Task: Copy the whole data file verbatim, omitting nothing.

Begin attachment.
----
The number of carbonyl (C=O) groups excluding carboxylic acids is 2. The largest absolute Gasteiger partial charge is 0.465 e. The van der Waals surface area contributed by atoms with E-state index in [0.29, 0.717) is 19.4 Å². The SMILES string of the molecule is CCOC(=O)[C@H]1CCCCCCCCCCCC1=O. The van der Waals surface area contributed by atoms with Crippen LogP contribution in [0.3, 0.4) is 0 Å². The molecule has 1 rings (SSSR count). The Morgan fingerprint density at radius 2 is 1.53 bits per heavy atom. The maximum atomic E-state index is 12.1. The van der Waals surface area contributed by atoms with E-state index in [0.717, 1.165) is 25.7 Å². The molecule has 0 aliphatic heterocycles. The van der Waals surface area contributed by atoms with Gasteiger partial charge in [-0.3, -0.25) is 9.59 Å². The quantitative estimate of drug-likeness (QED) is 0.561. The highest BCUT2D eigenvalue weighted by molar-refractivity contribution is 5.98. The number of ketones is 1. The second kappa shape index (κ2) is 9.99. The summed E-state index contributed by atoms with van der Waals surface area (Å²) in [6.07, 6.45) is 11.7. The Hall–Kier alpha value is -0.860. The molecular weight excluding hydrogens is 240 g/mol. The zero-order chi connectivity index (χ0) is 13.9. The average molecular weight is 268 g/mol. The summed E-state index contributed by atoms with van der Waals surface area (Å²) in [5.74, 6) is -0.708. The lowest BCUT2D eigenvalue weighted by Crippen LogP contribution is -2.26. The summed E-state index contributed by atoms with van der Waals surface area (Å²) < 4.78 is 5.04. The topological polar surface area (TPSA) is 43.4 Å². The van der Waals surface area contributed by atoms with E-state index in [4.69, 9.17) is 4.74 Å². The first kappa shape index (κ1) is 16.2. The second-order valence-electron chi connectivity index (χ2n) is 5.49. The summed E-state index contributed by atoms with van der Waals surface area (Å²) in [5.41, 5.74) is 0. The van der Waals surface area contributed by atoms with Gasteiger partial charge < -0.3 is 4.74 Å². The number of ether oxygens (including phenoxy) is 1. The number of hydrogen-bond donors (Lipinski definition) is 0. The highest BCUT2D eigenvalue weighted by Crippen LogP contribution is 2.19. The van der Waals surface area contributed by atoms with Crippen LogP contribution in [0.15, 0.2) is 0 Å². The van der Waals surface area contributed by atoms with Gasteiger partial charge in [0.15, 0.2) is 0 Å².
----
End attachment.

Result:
The number of carbonyl (C=O) groups excluding carboxylic acids is 2. The largest absolute Gasteiger partial charge is 0.465 e. The van der Waals surface area contributed by atoms with E-state index in [0.29, 0.717) is 19.4 Å². The SMILES string of the molecule is CCOC(=O)[C@H]1CCCCCCCCCCCC1=O. The van der Waals surface area contributed by atoms with Crippen LogP contribution in [0.3, 0.4) is 0 Å². The molecule has 1 rings (SSSR count). The Morgan fingerprint density at radius 2 is 1.53 bits per heavy atom. The maximum atomic E-state index is 12.1. The van der Waals surface area contributed by atoms with E-state index in [0.717, 1.165) is 25.7 Å². The molecule has 0 aliphatic heterocycles. The van der Waals surface area contributed by atoms with Gasteiger partial charge in [-0.3, -0.25) is 9.59 Å². The quantitative estimate of drug-likeness (QED) is 0.561. The highest BCUT2D eigenvalue weighted by molar-refractivity contribution is 5.98. The number of ketones is 1. The second kappa shape index (κ2) is 9.99. The summed E-state index contributed by atoms with van der Waals surface area (Å²) in [6.07, 6.45) is 11.7. The Hall–Kier alpha value is -0.860. The molecular weight excluding hydrogens is 240 g/mol. The zero-order chi connectivity index (χ0) is 13.9. The average molecular weight is 268 g/mol. The summed E-state index contributed by atoms with van der Waals surface area (Å²) in [5.74, 6) is -0.708. The lowest BCUT2D eigenvalue weighted by Crippen LogP contribution is -2.26. The summed E-state index contributed by atoms with van der Waals surface area (Å²) < 4.78 is 5.04. The topological polar surface area (TPSA) is 43.4 Å². The van der Waals surface area contributed by atoms with E-state index in [4.69, 9.17) is 4.74 Å². The first kappa shape index (κ1) is 16.2. The second-order valence-electron chi connectivity index (χ2n) is 5.49. The summed E-state index contributed by atoms with van der Waals surface area (Å²) in [5.41, 5.74) is 0. The van der Waals surface area contributed by atoms with Gasteiger partial charge < -0.3 is 4.74 Å². The number of ether oxygens (including phenoxy) is 1. The number of hydrogen-bond donors (Lipinski definition) is 0. The highest BCUT2D eigenvalue weighted by Crippen LogP contribution is 2.19. The van der Waals surface area contributed by atoms with Crippen LogP contribution in [0.15, 0.2) is 0 Å². The van der Waals surface area contributed by atoms with Gasteiger partial charge in [0.15, 0.2) is 0 Å².